texas "at will" law

Please explain this Texas "at will" thing. What would be the best plan of action for a non-lawyerly type to have this law seriously viewed and rewritten. I do not need to contact a lawyer as I have already spoken with one.

1 answer  |  asked Apr 9, 2001 5:03 PM [EST]  |  applies to Texas

Answers (1)

Margaret A. Harris
Employment At Will - A Dated Concept

Over 100 years ago, the Texas Supreme Court decided that, since employers could not sue employees who quit, then employees should not be able to sue employers that fire them. The law is that, generally speaking, an employer can fire an employee for any reason at all -- or no reason at all -- and the employee has no legal rights to assert in court. It can be a good reason (the employee has engaged in theft), it can be a bad reason (nepotism, favoritism, personal jealousy, or whatever), or no reason at all (just acting on a whim). Since employees can quit for any reason -- good, bad, or no reason at all -- the law calls this employment "at will."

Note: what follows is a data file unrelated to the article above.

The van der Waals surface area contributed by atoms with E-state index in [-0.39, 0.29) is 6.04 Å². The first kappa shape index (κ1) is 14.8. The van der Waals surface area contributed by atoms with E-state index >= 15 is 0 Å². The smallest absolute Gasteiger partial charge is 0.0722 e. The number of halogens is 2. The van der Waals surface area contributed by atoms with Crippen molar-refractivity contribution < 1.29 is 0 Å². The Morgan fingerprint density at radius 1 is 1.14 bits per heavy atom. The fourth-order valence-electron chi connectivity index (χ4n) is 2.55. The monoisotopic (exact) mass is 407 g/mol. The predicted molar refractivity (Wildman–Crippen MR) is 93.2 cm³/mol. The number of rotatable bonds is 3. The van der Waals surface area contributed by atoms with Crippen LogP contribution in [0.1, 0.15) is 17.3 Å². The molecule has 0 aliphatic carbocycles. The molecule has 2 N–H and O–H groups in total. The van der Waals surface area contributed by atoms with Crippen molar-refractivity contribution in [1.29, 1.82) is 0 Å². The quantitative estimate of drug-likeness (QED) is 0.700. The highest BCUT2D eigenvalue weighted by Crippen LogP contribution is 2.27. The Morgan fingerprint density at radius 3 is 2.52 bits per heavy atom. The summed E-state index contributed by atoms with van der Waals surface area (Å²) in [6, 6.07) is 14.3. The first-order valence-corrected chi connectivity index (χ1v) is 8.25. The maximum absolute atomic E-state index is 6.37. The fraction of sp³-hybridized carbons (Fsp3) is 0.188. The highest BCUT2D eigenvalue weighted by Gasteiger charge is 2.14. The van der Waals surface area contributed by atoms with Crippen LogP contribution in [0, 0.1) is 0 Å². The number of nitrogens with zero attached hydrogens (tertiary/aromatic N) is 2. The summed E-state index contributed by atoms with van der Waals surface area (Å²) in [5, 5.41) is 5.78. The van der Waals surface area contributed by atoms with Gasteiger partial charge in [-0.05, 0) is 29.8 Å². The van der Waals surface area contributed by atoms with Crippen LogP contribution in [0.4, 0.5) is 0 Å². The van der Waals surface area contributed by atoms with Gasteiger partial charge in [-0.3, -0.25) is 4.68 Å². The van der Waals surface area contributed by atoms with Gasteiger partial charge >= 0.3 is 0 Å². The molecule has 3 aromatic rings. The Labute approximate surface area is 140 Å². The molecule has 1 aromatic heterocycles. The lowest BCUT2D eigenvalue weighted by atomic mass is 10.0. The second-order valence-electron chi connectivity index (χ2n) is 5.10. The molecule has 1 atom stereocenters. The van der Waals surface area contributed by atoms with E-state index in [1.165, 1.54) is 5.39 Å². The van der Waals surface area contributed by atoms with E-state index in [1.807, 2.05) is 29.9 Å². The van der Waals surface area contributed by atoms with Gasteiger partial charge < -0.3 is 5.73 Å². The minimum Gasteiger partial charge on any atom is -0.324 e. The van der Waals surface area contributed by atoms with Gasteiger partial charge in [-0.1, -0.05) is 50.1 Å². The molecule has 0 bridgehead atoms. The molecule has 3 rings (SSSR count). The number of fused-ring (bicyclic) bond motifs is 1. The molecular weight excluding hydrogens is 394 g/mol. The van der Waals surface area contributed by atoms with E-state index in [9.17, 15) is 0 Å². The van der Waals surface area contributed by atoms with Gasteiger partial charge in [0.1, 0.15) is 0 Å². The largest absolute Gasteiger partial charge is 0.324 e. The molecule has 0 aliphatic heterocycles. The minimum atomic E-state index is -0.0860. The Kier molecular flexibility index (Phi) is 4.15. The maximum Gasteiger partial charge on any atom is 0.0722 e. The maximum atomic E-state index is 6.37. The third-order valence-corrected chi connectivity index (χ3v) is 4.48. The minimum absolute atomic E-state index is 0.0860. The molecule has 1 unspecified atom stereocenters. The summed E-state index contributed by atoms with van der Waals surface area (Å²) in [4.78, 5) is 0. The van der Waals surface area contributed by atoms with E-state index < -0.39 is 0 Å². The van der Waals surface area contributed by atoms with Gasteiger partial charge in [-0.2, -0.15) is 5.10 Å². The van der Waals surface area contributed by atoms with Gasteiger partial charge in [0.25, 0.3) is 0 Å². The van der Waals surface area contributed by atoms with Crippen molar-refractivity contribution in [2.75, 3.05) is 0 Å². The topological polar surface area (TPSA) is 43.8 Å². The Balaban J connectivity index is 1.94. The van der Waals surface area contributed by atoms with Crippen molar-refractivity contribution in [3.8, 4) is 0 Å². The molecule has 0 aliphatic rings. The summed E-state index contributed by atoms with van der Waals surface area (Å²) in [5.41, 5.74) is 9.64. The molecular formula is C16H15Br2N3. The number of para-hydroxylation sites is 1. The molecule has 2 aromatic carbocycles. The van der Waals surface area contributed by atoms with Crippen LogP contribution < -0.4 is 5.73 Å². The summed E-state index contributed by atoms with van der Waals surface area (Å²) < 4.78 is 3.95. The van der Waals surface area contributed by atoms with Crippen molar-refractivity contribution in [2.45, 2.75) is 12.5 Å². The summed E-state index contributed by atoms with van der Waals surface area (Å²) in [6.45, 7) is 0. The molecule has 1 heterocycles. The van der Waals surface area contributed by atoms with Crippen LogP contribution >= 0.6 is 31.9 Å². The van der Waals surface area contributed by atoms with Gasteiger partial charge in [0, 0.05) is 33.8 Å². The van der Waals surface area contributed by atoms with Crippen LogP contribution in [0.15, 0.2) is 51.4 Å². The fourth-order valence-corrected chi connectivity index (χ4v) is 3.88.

Your interest in getting the law changed is wonderful! It will not be an easy task, but it is a worthy cause. For starters, write your elected officials and tell them that this law is totally unfair, that it is contrary to the public policy of the people of this good State, and that you think the Legislature should enact some laws that get rid of this "at will" doctrine.

There is a national organization fighting for the rights of employees -- it's called the National Employee Rights Institute (NERI), and its web site is www.nerinet.org. Check it out. Or send an email to mail@nerinet.org.

posted by Margaret A. Harris  |  Apr 9, 2001 7:07 PM [EST]

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